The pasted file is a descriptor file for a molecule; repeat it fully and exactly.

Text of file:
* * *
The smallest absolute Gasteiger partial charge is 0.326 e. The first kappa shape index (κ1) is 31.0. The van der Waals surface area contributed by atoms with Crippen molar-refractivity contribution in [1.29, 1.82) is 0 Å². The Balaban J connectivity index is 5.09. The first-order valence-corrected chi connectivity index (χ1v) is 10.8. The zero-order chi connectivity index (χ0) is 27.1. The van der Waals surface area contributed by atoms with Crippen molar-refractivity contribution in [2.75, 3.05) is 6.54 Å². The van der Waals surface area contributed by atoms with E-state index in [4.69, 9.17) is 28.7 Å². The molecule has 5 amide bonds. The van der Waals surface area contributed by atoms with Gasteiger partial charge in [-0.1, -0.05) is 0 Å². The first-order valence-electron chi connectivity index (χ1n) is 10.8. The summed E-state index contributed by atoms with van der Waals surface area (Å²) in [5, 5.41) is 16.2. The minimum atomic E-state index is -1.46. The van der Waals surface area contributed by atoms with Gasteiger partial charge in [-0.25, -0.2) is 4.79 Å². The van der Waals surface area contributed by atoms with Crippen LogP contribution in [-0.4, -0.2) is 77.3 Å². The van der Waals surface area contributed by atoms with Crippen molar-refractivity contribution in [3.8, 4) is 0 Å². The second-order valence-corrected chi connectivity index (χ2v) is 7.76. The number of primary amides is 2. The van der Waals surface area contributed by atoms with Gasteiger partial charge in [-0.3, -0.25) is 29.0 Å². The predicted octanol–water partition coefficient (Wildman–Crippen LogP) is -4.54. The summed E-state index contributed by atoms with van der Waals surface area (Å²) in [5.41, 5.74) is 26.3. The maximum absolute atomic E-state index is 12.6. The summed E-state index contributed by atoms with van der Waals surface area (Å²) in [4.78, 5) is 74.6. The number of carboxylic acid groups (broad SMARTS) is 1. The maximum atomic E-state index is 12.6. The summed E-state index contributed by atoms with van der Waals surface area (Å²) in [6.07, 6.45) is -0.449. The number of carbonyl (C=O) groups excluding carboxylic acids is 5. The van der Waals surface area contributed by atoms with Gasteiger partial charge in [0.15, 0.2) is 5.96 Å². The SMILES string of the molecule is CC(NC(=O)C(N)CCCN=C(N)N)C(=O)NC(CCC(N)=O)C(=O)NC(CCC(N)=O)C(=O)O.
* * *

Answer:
The smallest absolute Gasteiger partial charge is 0.326 e. The first kappa shape index (κ1) is 31.0. The van der Waals surface area contributed by atoms with Crippen molar-refractivity contribution in [1.29, 1.82) is 0 Å². The Balaban J connectivity index is 5.09. The first-order valence-corrected chi connectivity index (χ1v) is 10.8. The zero-order chi connectivity index (χ0) is 27.1. The van der Waals surface area contributed by atoms with Crippen molar-refractivity contribution in [2.75, 3.05) is 6.54 Å². The van der Waals surface area contributed by atoms with E-state index in [4.69, 9.17) is 28.7 Å². The molecule has 5 amide bonds. The van der Waals surface area contributed by atoms with Gasteiger partial charge in [-0.1, -0.05) is 0 Å². The first-order valence-electron chi connectivity index (χ1n) is 10.8. The summed E-state index contributed by atoms with van der Waals surface area (Å²) in [5, 5.41) is 16.2. The minimum atomic E-state index is -1.46. The van der Waals surface area contributed by atoms with Gasteiger partial charge in [-0.25, -0.2) is 4.79 Å². The van der Waals surface area contributed by atoms with Crippen LogP contribution in [-0.4, -0.2) is 77.3 Å². The van der Waals surface area contributed by atoms with Crippen molar-refractivity contribution in [3.8, 4) is 0 Å². The second-order valence-corrected chi connectivity index (χ2v) is 7.76. The number of primary amides is 2. The van der Waals surface area contributed by atoms with Gasteiger partial charge in [-0.3, -0.25) is 29.0 Å². The predicted octanol–water partition coefficient (Wildman–Crippen LogP) is -4.54. The summed E-state index contributed by atoms with van der Waals surface area (Å²) in [5.41, 5.74) is 26.3. The maximum absolute atomic E-state index is 12.6. The summed E-state index contributed by atoms with van der Waals surface area (Å²) in [4.78, 5) is 74.6. The number of carboxylic acid groups (broad SMARTS) is 1. The maximum atomic E-state index is 12.6. The summed E-state index contributed by atoms with van der Waals surface area (Å²) in [6.07, 6.45) is -0.449. The number of carbonyl (C=O) groups excluding carboxylic acids is 5. The van der Waals surface area contributed by atoms with Gasteiger partial charge in [0.15, 0.2) is 5.96 Å². The SMILES string of the molecule is CC(NC(=O)C(N)CCCN=C(N)N)C(=O)NC(CCC(N)=O)C(=O)NC(CCC(N)=O)C(=O)O.